Miracles Aren’t Just for Christmas

I remember going to Sunday school as a child and being regaled by biblical stories of miracles. The feeding of the masses with a few loaves of bread and a couple of fish, the healing of the afflicted, and the resurrection of the dead. It’s easy to assume that those are merely inspirational tales and that such things don’t really happen – especially not in the 21st century. We’re much too sophisticated to believe such mythology anymore. Perhaps we shouldn’t be so cynical.

In fact, the hand of God is at work all around us – sometimes in obvious ways, and many times much more mysteriously. We’ve simply become so distracted by our own affairs that we don’t notice the miracles happening around us every day. If you don’t believe in divine intervention, explain this story aired by Inside Edition.

A man experiencing a seizure is on a collision course with a car driven by a priest – Father John Bok. The out-of-control car is vaulted over the priest’s car by a random steel pole – that just happens to be in precisely the right location with exactly the strength needed to protect both drivers. Had the pole been slightly weaker, Father Bok’s car would have been struck, and both drivers likely injured. Had it been strong enough to stop the out-of-control car, the driver of the SUV would have likely been seriously injured. As it was, nobody was seriously hurt.

Father Bok didn’t even know that the incident had happened until later in the day – when the police asked him about it and showed him the security video.

It seems that even Father Bok was too absorbed in his task at hand to notice the miracle that had just touched his life – and he’s in the business of noticing miracles. Ironically, his task at hand was to deliver a sermon for the Feast of Guardian Angels. I’ll bet the angels had a good laugh over that one.

Not all miracles are so obvious – but they’re miracles nonetheless.

Was the thwarting of a terrorist attack on a train to Paris, by 3 men with the right skills and disposition, being at precisely the right place and time merely happenstance – or something more? Was it mere good luck that the Kalashnikov rifle, one of the most reliable weapons in the world, jammed when the terrorist pulled the trigger?

Was it a miracle that a virus revealed the evil being done to our children at school? Would parents have ever learned the gender confusion, racial hatred, and self-loathing being taught to our most vulnerable without the remote learning brought about by COVID? Was the convergence of circumstances necessary to reveal this outrage luck, or something else?

Countless times every day, a driver saves a life by hitting the brakes just in time, as a pedestrian steps into the street – the pedestrian too absorbed in their cell phone to notice the traffic. Are all of these cases luck, a testament to defensive driving courses, or the gentle hand of God ensuring that drivers look in the right direction at the right time?

How many such instances have to happen before we begin to suspect that there may be more than luck at play?

I’ve experienced many such miracles myself. Some I have noticed, and most I’m sure I haven’t. As a child spending the weekend with my grandmother, we were planning to go to the grocery store. Just before we walked out the door, a television program caught our attention and we decided to put off shopping for another day. Thirty minutes later the grocery was flattened by an F4 tornado from the 1965 Palm Sunday tornado cluster that struck the Midwest.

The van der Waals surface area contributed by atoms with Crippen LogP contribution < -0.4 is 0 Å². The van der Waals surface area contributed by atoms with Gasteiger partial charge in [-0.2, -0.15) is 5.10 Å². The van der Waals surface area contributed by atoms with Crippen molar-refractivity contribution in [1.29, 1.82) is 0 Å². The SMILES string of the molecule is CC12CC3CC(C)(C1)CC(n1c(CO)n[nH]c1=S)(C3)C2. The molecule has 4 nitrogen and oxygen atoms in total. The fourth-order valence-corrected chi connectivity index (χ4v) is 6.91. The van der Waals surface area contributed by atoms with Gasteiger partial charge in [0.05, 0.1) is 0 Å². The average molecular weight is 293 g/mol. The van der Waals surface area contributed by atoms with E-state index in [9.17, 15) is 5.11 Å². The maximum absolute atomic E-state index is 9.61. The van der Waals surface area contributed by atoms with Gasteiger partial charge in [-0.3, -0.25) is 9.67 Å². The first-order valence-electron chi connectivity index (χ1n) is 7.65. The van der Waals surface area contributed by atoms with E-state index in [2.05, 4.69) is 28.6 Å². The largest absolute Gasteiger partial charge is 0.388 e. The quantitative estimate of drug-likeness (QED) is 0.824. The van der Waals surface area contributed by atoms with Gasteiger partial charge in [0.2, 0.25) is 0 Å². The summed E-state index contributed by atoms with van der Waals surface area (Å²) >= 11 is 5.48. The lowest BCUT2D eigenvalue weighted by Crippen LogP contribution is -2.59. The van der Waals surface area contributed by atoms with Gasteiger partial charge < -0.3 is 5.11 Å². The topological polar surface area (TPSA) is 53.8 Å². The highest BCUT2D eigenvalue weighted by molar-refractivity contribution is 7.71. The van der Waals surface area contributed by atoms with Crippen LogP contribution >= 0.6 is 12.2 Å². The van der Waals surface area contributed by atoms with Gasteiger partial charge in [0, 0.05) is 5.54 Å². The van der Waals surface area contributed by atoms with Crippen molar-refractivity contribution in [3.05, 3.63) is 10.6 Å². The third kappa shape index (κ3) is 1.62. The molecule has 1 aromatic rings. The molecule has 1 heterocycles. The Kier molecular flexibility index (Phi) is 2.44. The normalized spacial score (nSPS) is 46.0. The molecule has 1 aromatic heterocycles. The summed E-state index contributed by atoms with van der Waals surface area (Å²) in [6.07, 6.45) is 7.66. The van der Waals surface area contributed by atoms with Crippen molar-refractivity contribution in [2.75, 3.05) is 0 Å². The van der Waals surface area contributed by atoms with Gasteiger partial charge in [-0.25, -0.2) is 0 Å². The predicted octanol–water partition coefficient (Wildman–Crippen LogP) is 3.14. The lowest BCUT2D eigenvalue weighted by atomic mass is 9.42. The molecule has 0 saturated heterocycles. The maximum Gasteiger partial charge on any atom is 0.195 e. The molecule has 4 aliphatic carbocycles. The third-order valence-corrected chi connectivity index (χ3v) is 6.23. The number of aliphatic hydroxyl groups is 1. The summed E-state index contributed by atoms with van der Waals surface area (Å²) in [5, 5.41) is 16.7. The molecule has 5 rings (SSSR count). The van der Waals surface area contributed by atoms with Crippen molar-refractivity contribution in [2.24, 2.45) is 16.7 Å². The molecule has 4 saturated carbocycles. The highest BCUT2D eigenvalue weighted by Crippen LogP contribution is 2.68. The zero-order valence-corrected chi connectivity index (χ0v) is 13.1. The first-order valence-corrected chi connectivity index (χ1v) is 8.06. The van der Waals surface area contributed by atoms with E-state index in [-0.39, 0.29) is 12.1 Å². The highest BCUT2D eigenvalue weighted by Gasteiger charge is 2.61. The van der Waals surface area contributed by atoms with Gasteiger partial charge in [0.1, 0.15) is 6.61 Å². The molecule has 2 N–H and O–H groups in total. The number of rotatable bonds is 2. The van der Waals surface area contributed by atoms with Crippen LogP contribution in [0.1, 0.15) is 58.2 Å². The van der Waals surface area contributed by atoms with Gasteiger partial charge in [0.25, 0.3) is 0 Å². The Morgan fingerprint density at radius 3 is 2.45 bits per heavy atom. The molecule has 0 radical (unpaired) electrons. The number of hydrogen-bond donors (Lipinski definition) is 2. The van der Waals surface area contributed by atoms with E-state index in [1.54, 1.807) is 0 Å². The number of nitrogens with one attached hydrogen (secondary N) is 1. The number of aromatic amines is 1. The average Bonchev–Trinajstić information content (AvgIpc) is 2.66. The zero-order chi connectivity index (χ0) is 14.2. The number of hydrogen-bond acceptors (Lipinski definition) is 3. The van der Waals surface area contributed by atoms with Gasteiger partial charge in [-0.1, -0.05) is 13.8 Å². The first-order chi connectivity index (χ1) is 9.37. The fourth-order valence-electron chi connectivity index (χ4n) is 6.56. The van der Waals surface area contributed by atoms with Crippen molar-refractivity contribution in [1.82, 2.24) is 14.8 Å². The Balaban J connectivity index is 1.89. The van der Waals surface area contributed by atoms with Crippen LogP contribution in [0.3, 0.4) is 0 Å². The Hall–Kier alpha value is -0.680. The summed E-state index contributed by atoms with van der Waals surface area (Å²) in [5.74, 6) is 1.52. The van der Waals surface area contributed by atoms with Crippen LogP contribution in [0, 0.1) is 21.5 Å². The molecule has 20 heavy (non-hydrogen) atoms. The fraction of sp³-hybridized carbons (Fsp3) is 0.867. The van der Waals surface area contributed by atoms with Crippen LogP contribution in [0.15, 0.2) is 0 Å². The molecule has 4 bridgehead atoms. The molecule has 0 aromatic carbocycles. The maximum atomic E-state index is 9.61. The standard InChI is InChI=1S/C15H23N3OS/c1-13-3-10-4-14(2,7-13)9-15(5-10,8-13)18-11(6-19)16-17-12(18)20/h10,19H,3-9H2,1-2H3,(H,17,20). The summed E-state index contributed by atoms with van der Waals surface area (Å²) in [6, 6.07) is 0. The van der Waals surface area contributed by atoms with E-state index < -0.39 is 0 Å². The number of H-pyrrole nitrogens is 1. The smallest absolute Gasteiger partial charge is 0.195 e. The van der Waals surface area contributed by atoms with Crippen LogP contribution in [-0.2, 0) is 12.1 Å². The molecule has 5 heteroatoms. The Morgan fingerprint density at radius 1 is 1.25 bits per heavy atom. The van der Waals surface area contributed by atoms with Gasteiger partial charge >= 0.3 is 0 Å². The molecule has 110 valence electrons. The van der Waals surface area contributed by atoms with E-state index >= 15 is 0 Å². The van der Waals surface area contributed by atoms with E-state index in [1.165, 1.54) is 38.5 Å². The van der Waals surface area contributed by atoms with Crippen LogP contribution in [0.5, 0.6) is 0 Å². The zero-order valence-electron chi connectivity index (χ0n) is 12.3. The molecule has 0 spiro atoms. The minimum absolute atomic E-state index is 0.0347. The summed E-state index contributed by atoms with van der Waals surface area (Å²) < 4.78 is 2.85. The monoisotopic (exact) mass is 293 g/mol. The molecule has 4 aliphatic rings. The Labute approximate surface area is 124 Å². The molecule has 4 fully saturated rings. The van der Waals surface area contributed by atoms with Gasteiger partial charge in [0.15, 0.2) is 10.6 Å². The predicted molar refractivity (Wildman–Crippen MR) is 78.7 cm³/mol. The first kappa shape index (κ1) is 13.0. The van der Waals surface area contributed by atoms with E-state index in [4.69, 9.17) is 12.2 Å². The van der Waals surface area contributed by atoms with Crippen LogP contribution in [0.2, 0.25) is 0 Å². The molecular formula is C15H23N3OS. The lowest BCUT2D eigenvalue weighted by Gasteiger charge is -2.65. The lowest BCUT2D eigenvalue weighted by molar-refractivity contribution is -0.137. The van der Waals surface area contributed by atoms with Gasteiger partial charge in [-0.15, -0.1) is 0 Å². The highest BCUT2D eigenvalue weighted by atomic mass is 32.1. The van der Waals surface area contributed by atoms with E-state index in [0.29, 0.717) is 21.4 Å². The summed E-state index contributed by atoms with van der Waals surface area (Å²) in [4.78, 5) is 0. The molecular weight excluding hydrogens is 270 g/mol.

Was our absence at ground zero happenstance, or a miracle? Were we lucky, or did God gently save our lives with a television show? I stopped believing in happenstance years ago. For those that still don’t believe it could be a miracle, not a single person was killed in that grocery store – in spite of it being reduced to a pile of rubble. It seems nobody was meant to die at that particular location on that particular day.

The same tornado also leveled a house a block away. But it left a single closet standing in the middle of the concrete foundation – the closet that a woman had taken shelter in. I saw it, and I’ve believed that God is actively involved in our lives ever since.

This is the season to acknowledge the miracle of children – and I’m not referring to the miracle of birth. How many future lives will be saved and how much suffering will be relieved by the innocent souls that we say a prayer over each night as we tuck them in? Will one of them someday cure a disease, rescue a drowning child, or install a pole at just the right depth and location to save two lives? The possibilities for them to act in service to God are endless.

Let us not forget a single child born over 2 thousand years ago who changed the world forever. Whether you believe that child atoned for our sins or not (I do), he certainly made the world a kinder and more forgiving place – no small miracle for a single person.

On this holiest of holidays, regardless of one’s religious affiliation, it’s a good time to reflect on the presence of something greater than ourselves. We should all give thanks for the divine interventions that touch our lives every day. Those soft and often undetectable touches guide our lives just as surely as the stars have guided travelers for centuries – another gift from our creator.

Author Bio: John Green is a political refugee from Minnesota, now residing in Idaho. He has written for American ThinkerAmerican Free News Network, and The Blue State Conservative. He can be followed on Facebook or reached at greenjeg@gmail.com.

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